1997 Outstanding Performance in a Variety or Music Program Bette Midler in Concert: Diva Las Vegas Won
1998 Outstanding Guest Actress in a Comedy Series Murphy Brown Nominated
2011 Outstanding Variety, Music or Comedy Special Bette Midler: The Showgirl Must Go On Nominated
Satellite Awards 1997 Best Actress in a Motion Picture — Comedy or Musical The First Wives Club Nominated
Saturn Awards 1994 Best Actress Hocus Pocus Nominated
The Stinkers Bad Movie Awards 1997 Worst Actress That Old Feeling Nominated
1997 Worst On-Screen Couple (shared with Dennis Farina) That Old Feeling Nominated
2000 Worst Actress Isn't She Great Nominated
Tony Awards 2017 Best Actress in a Musical Hello, Dolly! Won
TV Guide Awards 2001 Actress of the Year in a New Series Bette Won
2001 Actress of the Year in a Comedy Series Bette Nominated

References for Honors & Accolades:[80][81][82][83][84]


  • Bette Midler: A View From a Broad (Simon & Schuster, 1980, Updated edition April 1, 2014).
  • The Saga of Baby Divine (Crown Publishers, 1983).

See also

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  5. 5.0 5.1 Viagas, Robert (January 10, 2017). "Bette Midler’s Hot-Ticket Hello, Dolly! Adds Two Performances". Playbill.
  6. Ale Russian, "Hello, Bette! See the First Photo of Bette Midler in Hello, Dolly! Broadway Revival," People, March 14, 2017.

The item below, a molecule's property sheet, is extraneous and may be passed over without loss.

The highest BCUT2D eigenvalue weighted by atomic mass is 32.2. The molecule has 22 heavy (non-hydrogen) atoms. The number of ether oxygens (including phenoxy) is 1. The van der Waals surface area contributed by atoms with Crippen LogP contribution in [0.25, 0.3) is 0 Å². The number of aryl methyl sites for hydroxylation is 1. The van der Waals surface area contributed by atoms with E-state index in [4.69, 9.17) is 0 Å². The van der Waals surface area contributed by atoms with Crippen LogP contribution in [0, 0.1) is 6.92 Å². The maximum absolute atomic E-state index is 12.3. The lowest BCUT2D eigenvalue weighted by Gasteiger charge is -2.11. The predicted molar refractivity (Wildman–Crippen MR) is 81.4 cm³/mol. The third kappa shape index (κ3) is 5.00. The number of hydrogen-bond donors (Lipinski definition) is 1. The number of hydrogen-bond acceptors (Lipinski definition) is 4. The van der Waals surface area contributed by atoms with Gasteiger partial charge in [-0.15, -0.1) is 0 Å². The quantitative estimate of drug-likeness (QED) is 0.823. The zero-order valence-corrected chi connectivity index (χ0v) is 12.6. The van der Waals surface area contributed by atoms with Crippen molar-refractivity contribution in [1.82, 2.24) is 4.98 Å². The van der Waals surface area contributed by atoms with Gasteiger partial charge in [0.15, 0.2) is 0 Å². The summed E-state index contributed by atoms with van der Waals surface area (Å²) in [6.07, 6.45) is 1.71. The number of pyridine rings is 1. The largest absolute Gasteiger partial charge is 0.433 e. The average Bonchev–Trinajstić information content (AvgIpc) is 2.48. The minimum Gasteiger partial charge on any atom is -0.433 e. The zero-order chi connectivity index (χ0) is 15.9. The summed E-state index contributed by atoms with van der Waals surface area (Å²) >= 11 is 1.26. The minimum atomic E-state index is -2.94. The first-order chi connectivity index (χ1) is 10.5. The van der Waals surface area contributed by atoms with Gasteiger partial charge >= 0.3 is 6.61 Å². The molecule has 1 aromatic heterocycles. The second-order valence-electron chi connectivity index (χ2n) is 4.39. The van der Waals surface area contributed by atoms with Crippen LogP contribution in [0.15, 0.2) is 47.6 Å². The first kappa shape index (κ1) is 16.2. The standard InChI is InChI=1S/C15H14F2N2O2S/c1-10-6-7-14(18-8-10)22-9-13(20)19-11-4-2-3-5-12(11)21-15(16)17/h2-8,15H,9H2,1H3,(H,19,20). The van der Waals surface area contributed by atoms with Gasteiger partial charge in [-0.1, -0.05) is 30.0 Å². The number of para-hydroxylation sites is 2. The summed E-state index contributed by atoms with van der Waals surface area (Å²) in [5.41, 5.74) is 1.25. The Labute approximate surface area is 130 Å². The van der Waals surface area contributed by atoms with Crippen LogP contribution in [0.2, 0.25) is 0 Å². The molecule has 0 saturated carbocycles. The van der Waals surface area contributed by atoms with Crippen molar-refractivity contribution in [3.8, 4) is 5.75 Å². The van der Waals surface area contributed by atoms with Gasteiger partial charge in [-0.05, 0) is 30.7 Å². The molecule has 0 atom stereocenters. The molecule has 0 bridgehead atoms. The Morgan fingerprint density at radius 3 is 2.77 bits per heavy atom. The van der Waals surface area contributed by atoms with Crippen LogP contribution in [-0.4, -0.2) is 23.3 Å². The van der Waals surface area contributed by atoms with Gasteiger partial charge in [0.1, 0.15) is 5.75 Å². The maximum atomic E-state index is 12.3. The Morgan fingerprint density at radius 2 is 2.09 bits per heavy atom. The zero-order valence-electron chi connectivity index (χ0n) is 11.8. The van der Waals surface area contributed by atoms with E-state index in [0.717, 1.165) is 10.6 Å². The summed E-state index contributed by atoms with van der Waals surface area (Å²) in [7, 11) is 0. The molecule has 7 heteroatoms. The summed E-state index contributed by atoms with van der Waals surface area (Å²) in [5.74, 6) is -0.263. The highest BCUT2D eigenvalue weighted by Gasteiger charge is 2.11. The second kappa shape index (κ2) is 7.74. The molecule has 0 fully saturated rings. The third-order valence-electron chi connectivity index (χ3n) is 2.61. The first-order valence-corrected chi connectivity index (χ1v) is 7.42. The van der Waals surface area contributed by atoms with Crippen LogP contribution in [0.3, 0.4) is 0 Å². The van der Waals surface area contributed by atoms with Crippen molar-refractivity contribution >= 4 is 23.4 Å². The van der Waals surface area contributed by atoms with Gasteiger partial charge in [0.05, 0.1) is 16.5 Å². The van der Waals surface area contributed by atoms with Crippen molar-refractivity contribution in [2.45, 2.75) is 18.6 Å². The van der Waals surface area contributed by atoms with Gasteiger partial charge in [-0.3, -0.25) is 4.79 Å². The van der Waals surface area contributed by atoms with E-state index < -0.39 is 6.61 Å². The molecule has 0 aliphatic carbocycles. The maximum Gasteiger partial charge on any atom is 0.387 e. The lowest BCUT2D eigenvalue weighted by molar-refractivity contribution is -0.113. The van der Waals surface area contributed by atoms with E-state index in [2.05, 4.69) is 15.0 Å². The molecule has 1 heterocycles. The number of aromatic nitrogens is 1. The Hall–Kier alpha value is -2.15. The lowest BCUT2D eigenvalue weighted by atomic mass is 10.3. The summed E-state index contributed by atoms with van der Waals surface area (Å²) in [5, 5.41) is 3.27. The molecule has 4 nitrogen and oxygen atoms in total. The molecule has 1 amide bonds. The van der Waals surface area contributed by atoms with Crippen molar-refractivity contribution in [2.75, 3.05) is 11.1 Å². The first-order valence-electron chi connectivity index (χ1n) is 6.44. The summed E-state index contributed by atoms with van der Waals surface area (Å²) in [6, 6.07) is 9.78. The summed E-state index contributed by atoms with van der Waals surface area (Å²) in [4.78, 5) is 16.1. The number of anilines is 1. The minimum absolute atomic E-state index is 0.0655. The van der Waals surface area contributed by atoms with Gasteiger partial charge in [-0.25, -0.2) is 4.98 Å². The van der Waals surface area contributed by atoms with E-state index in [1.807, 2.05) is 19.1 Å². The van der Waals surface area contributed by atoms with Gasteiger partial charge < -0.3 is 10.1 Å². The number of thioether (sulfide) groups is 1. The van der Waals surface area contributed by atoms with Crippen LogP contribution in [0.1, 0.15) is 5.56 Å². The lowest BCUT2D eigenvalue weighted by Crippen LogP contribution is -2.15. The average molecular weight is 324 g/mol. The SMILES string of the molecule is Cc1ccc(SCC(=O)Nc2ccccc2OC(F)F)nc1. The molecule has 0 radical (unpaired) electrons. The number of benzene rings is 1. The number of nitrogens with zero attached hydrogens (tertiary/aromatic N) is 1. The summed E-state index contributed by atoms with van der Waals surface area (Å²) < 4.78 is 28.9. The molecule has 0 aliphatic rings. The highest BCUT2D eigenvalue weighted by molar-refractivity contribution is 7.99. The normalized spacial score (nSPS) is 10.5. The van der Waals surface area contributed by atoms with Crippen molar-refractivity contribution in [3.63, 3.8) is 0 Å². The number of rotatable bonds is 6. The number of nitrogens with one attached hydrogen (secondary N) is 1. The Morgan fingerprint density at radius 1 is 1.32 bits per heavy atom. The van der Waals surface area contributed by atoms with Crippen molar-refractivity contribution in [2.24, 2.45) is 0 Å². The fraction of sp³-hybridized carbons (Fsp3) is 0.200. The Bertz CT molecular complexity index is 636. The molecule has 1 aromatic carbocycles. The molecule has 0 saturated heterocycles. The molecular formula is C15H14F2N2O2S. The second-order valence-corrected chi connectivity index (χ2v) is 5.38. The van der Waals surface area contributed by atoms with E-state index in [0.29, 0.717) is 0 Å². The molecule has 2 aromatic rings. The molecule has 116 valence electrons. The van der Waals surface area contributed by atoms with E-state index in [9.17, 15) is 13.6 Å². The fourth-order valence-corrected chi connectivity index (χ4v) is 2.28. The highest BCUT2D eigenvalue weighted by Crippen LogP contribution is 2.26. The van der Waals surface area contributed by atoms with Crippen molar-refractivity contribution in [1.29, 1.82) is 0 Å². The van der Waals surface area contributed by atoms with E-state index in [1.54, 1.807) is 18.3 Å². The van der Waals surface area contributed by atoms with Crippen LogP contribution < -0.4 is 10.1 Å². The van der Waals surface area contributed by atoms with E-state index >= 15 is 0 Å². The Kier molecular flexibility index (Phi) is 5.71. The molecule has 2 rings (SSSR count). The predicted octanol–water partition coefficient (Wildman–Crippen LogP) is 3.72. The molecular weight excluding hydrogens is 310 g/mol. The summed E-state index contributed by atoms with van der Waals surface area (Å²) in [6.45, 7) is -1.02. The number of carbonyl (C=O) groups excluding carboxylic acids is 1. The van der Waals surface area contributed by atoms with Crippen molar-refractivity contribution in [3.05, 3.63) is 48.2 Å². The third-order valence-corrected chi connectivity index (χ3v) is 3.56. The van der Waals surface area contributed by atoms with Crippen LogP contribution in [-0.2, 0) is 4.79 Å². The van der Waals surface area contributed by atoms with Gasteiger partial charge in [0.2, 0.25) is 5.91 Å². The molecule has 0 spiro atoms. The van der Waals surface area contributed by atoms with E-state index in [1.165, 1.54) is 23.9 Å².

7. Kaitlin Fontana, "Here’s Your First Look at Bette Midler in Hello, Dolly!," Vulture, March 15, 2017.
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  13. The Class of 1963! We're Radgrads! 1, 2008/ Archived May 1, 2008, at the Wayback Machine.
  14. High School Hoss Elections 5, 2005/ Archived February 5, 2005, at the Wayback Machine.
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  24. 24.0 24.1 Sforza, John: "Swing It! The Andrews Sisters Story" University Press of Kentucky, 2000; 289 pages.
  25. Joel Whitburn (May 1, 2002). Top Adult Contemporary 1961–2001. Menomonee Falls, Wisconsin: Record Research, Inc. 3rd edition. p. 170. ISBN 978-0-89820-149-9. 
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  66. LA Times: Movie box-office totals for 2012 projected to set record Retrieved January 2, 2013
  67. I'll Eat You Last listing, accessed April 27, 2013
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  73. Gordon, David. "Bette Midler in 'Hello, Dolly!' Gets Its Broadway Marquee",, January 5, 2017
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Further reading

  • A View From A Broad (Simon & Schuster, 1980, Updated edition April 1, 2014)
  • The Saga of Baby Divine (Crown Publishers, 1984), <templatestyles src="Module:Citation/CS1/styles.css" />Script errorScript error
  • Bette Midler, Outrageously Divine, an Unauthorized Biography, by Mark Bego (New American Library, 1987), <templatestyles src="Module:Citation/CS1/styles.css" />Script errorScript error
  • Bette: An Intimate Biography of Bette Midler, by George Mair (Birch Lane Press, 1995), <templatestyles src="Module:Citation/CS1/styles.css" />Script errorScript error

External links